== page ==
By contrast, Satanism sees the finer things in life as Indulgences -- and the Satanic Word of the Aeon is "Indulgence." Power and wealth aren't dangerous snares which distract you from what's really important in life: they are tools you can use to make your lives happier, healthier and more productive.  (Satanists also realize "money can't buy happiness" is another way of saying "those grapes were sour anyway").  LaVey saw Satanists as an "Alien Elite" surviving and thriving amidst an indifferent and sometimes hostile world. Some -- OK, many -- used this as an excuse to puff themselves up in spectacularly silly fashion. Those with greater discernment found a powerful model for deportment and a role toward which they could strive. 

American Neopaganism is doggedly egalitarian and the Neopagan community is rife with geek social fallacies. Satanists are far more comfortable with stratification: they see no shame in being successful, or in expecting friends and acquaintances to be successful. This means less charity wasted on ingrates and less time spent cleaning up other peoples' messes.  When you surround yourself with strivers and achievers, you invariably find yourself following their lead: the converse holds true as well.  Satanists are encouraged to give walking papers to "psychic vampires" -- a metaphor which LaVey used for those who take more than they give and who use your feelings of guilt and obligation to their advantage. And of course nobody can play at top form when they are hosting parasites.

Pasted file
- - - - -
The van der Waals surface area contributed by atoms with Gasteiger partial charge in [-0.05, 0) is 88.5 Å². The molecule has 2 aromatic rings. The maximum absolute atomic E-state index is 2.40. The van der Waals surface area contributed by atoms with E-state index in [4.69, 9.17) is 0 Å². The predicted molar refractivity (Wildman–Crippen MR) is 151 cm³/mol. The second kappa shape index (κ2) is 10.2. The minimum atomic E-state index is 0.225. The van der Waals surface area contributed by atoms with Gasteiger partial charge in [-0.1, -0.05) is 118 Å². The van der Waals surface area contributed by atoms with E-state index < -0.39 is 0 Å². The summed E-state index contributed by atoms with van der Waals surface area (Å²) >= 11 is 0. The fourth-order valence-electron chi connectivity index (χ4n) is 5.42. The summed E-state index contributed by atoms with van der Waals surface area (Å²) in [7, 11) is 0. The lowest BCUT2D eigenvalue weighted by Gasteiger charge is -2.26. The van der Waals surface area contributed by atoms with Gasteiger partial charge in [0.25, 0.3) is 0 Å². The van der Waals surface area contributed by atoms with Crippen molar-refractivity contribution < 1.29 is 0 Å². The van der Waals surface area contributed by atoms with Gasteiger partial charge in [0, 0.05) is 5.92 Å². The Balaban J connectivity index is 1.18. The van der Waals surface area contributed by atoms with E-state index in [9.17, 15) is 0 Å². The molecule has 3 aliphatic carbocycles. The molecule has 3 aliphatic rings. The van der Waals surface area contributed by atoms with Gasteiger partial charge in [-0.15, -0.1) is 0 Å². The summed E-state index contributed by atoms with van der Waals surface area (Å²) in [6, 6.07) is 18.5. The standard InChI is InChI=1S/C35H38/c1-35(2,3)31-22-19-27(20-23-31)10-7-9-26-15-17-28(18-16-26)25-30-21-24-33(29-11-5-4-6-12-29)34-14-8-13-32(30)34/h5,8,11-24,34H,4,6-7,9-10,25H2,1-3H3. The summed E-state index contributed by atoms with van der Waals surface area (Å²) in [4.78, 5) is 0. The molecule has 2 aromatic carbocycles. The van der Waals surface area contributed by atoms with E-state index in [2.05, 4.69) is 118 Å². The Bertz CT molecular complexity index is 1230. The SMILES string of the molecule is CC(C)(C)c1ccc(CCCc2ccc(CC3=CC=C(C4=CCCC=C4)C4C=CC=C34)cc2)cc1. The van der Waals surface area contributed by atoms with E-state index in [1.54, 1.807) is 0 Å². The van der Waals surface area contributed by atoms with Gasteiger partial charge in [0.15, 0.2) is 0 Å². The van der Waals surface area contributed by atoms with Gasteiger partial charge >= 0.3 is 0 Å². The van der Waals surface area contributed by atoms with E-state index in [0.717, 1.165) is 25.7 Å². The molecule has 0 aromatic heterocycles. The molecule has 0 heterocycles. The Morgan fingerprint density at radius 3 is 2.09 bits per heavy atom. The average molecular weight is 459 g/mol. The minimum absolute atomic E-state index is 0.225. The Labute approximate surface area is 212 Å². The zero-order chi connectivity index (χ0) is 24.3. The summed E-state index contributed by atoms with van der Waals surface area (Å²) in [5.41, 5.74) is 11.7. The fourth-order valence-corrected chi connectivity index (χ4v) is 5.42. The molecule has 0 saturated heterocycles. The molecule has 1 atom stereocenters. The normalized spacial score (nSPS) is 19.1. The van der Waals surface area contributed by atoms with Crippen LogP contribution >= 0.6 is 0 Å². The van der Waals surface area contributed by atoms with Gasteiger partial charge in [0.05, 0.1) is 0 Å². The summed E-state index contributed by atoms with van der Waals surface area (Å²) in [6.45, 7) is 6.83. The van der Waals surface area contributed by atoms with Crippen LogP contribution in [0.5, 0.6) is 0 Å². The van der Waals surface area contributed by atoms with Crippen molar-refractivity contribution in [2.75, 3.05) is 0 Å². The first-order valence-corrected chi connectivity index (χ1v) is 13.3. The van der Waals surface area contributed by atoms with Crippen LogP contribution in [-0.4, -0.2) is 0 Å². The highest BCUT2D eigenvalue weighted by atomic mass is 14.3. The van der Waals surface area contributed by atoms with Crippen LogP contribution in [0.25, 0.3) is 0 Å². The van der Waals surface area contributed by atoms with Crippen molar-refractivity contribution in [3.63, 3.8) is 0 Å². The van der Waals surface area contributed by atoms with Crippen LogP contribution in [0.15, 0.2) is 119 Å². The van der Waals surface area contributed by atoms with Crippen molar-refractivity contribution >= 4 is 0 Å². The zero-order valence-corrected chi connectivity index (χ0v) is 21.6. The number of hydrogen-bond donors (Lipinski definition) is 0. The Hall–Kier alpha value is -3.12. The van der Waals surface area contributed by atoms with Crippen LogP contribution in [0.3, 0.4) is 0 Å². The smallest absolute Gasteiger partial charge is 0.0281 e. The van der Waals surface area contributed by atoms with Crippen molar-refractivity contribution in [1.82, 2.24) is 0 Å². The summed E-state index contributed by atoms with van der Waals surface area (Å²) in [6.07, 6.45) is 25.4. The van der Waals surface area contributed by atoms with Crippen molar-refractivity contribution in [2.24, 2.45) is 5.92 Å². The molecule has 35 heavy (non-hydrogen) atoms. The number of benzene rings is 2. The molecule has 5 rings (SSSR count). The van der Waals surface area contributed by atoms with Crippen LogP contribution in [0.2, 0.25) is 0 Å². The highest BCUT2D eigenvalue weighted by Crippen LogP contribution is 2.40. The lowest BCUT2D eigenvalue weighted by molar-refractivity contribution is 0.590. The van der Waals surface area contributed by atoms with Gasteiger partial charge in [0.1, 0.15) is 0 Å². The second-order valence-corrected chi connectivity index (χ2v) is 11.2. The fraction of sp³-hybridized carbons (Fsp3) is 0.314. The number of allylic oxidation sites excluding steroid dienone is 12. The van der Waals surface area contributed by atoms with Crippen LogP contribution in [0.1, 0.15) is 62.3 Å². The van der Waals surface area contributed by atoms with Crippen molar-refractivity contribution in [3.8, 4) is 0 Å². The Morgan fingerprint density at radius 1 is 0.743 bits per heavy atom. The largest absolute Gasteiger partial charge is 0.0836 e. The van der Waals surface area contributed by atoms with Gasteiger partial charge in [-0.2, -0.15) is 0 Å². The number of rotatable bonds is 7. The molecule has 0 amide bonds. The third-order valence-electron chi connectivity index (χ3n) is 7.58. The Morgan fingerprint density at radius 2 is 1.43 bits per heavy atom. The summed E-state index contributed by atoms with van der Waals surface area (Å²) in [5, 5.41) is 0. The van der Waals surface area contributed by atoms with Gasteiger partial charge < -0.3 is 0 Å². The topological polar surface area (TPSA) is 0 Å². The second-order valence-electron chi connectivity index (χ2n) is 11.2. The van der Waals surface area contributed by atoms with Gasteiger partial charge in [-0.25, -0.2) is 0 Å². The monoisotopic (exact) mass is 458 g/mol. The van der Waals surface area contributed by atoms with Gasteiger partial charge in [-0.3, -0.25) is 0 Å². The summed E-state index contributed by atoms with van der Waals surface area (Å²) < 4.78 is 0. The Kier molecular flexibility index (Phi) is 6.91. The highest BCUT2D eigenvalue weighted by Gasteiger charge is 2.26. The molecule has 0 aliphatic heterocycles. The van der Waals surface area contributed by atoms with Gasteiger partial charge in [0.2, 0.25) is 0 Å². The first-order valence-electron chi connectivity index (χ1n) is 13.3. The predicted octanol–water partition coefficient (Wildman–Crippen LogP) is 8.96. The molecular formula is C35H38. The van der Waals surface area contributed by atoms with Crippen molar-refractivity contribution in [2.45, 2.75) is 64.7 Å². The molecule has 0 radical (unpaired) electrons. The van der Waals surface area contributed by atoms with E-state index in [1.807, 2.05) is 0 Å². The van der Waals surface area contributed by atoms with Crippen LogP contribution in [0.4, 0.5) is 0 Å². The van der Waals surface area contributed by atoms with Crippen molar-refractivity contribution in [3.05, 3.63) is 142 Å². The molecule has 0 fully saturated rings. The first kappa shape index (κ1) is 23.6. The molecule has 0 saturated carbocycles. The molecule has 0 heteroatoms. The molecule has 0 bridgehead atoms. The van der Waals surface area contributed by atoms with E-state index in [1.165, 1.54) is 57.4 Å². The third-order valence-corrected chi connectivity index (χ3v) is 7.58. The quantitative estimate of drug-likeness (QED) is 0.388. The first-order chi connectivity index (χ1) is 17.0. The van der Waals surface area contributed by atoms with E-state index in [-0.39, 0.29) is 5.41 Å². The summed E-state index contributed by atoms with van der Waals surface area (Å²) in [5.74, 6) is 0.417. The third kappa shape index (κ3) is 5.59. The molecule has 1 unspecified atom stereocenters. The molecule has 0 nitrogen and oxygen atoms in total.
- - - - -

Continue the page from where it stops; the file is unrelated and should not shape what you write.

Both Satanism and Neopaganism are magical religions. They are open to the possibility that one can see positive benefit from magical rituals and work, and many of their adherents use magical rituals.  But Neopagans generally have multiple taboos connected to their use of magic. They are not to use their magic to do harm or control the will of another, lest their attacks be returned to them threefold. Using magic in your own self-interest is looked upon with suspicion, as is taking money for magic.  No such taboos exist for Satanists: they can cast Lust and Destruction spells with nary a moment's worry about losing favor with their coreligionists.

But that surface similarity masks a profound and very important difference.  Neopaganism still accepts the distinction between body and spirit: Satanism is a carnal religion which believes there is nothing spiritual.  Neopagan magicians spend a great deal of time engaging in "astral travel," "creative visualization" and other practices which look to Muggles very much like daydreaming.  Their visions of magic are often drawn from fantasy fiction and movies: their "magical clothes" evoke a Renfaire never-was.  Satanism roots magic in a "dark force in nature" and is concerned with it only insofar as it can better the magician's standing in the here-and-now.  As CoS High Priest Peter H. Gilmore says in his essay "The Magic of Mastery:"
There is true magic in the mastering of skills. Most members of the herd will look with awe upon a talented and accomplished practitioner.  To them, the producing of quality results with the effortless-seaming ease of mastery will appear to be pure wizardry... 
So, to be a master of magic , toss out those musty grimoires, unless they're printed by Chilton. Pick some field and become an advanced practitioner. Be a writer, pastry chef, seamstress, flower arranger, plumber, sculptor, carpenter, photographer, upholsterer, elecctrician, pilot, beautician, steelworker, medic, whatever you have an affinity for. You'll amaze those around you, gain their respect and envy, achieve material success and you won't even have to say "Shemhamforash" in public.